Rep. Mike Reese: Setting the record straight on charter school reform
May 30, 2017
Over the past few weeks I have read many articles and emails that contain falsehoods regarding House Bill 97, my comprehensive charter reform legislation that passed the House of Representatives with bipartisan support in April.
Charter education in Pennsylvania is nearly 20 years old. When first considered, charter education was deemed an innovative approach to expanding educational opportunities for children and families. Over the past two decades, as Pennsylvania has gained more experience with charter schools, it has become necessary to consider revisions to the way these schools are chartered, operated and funded.
HB 97 proposes revisions to the current Charter School Law that would strengthen oversight of charter schools that are not performing adequately. The bill also assembles a Charter School Funding Advisory Commission, which would evaluate the current funding mechanisms and recommend much-needed overhauls to make certain that education dollars are spent in the most fiscally responsible manner.
Critics of HB 97 claim that the bill would reduce or eliminate local oversight and control by school district authorizers. This is a misrepresentation. HB 97 actually provides new tools that will better equip school district authorizers to exercise supervision over charter schools. The bill establishes procedures that have never before been in place in Pennsylvania. These include, but are not limited to:
- A new performance matrix to be developed by the State Board of Education to help school districts evaluate the performance of charter schools.
- A new, more detailed, standard application for new charter schools and for charter school renewals.
- Increased, ongoing access by school districts to the records and facilities of the charter school to ensure that the charter school is in compliance with its charter and all legal requirements and is engaging in sound financial practices.
- A requirement that a charter school form an independent audit committee to review annually a complete, certified audit that includes, among other things, review of internal controls, receipts and reimbursements, annual federal and state tax filings, financial statements, contract selection processes, and all board policies and procedures, which also must be provided to the school district.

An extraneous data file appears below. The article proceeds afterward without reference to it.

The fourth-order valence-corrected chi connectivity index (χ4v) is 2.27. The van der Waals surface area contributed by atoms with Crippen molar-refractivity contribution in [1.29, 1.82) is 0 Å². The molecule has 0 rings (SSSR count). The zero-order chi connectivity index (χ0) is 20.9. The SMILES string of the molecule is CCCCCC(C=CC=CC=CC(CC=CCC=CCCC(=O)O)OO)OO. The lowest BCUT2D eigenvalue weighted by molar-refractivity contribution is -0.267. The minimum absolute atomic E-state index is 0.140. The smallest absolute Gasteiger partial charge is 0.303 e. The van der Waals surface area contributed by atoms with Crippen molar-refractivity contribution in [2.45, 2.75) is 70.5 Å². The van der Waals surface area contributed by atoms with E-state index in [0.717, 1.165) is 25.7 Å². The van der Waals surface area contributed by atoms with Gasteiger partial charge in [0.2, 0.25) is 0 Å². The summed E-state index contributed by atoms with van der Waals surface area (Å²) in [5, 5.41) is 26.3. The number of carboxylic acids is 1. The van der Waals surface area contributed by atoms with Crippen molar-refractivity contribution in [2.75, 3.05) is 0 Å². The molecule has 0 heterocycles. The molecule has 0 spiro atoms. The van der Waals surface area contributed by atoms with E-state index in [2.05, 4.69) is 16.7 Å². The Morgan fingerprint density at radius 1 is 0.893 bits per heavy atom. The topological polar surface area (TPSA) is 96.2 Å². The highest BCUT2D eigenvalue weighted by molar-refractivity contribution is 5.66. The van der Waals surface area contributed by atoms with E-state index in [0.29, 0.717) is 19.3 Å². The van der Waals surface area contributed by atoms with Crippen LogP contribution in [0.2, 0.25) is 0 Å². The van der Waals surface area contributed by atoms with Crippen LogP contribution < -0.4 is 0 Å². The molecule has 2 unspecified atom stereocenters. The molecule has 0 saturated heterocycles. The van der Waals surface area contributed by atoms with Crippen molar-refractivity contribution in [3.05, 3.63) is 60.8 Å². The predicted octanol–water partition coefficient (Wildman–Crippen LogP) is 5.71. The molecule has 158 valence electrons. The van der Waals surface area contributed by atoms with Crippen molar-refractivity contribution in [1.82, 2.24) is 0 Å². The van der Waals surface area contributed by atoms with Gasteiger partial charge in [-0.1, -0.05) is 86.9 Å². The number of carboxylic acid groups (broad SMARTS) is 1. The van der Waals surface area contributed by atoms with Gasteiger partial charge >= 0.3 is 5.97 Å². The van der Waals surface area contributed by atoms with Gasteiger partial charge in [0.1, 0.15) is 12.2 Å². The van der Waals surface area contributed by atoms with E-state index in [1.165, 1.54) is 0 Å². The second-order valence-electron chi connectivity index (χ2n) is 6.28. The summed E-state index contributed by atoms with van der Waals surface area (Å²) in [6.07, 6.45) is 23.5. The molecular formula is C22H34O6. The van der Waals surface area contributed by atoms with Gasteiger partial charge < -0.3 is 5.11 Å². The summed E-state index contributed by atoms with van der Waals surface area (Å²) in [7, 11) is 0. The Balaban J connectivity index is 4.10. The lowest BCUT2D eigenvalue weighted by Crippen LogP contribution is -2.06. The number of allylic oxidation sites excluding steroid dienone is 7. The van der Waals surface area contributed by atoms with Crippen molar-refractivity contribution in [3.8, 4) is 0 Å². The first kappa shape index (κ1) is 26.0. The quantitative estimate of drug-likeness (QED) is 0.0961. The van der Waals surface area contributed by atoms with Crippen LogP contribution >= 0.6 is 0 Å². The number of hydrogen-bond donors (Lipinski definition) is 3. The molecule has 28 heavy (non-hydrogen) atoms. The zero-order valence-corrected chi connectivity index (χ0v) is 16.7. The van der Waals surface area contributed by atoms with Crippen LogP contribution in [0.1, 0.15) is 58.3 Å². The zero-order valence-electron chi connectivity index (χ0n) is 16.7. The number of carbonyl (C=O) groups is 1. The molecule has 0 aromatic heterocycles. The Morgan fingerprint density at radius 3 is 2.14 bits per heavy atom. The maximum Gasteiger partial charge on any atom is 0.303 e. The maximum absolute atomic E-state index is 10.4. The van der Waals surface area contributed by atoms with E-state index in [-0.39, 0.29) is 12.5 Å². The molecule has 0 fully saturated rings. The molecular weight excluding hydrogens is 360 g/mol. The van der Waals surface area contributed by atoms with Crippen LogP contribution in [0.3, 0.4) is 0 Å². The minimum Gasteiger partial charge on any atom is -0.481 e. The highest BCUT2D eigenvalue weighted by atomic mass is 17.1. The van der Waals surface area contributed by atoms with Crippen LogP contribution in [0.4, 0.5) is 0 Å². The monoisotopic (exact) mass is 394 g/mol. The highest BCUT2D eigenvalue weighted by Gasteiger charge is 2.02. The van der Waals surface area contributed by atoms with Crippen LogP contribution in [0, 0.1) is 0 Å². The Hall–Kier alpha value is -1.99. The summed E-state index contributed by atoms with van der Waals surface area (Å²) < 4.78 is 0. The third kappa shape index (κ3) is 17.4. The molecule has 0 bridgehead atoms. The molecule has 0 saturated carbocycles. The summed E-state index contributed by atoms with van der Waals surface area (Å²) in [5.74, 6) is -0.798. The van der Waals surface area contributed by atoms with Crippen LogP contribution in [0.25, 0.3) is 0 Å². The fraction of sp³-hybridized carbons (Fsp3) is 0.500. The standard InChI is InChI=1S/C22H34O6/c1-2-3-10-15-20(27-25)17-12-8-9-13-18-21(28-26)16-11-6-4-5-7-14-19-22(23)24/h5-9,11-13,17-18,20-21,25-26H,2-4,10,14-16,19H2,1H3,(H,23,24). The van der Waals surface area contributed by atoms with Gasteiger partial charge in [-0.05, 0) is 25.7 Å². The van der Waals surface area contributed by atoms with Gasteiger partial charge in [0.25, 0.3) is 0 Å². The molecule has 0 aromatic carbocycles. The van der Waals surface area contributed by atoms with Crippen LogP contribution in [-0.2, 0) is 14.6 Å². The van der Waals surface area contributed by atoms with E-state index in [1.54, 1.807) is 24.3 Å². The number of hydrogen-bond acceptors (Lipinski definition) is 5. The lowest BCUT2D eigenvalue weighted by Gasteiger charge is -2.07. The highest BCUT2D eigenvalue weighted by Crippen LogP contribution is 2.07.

- Access to budgets of the charter school and any affiliated charter school foundation.
While HB 97 does allow longer charter renewal terms, it does so only for high-performing charter schools satisfying an academic quality benchmark established by the State Board of Education, and subject to automatic review if the charter school’s performance falters. Importantly, the longer renewal terms would have no effect on the current law that allows school districts to review charter schools on an ongoing basis. Under HB 97, a school board will continue to be able to revoke or not renew a charter at any time, just as in current law.
Another mistruth is that HB 97 will require a school district, when considering the renewal of a charter, to base its decisions on academic performance only. In addition to poor academic performance, some of the reasons a school board will still be able to revoke or not renew a charter at any time include violation of the charter, fiscal mismanagement or other violations of law.
One editorial falsely paints a picture that enactment of HB 97 will instantly create new charter schools. The truth is that the bill would allow charter schools that already have no enrollment caps in their existing agreements to operate in more than one location. This is not at all tantamount to establishing new schools.
While some have alleged that HB 97 will “stack” the Charter School Appeal Board in favor of charter schools, it is important to note that currently, the board includes no charter representation at all. HB 97 would merely add some charter representation on the board, giving the board three charter-affiliated members out of 10. With a 30 percent stake on the board, it is very unlikely that charter school supporters will control the board.
Finally, one critic has suggested that the list of topics to be considered by the Charter School Funding Advisory Commission is too broad. But I believe this rhetoric is flawed. The truth of the matter is that the funding of any educational institution carries with it a broad list of budgetary considerations including personnel, facilities management, transportation, special education and athletics. If this commission is to find savings related to charter education, it must be able to evaluate every aspect of charter school spending.
The purpose of any public school legislation, in my humble opinion, should never be to pit one entity against another – or in this case, to arbitrarily make winners and losers of traditional school districts or charter schools, both of which are public schools and funded by tax dollars. Instead, we should improve the educational product being funded by taxpayers by providing important oversights and evaluating the existing funding formulas. House Bill 97 meets and exceeds these two important benchmarks.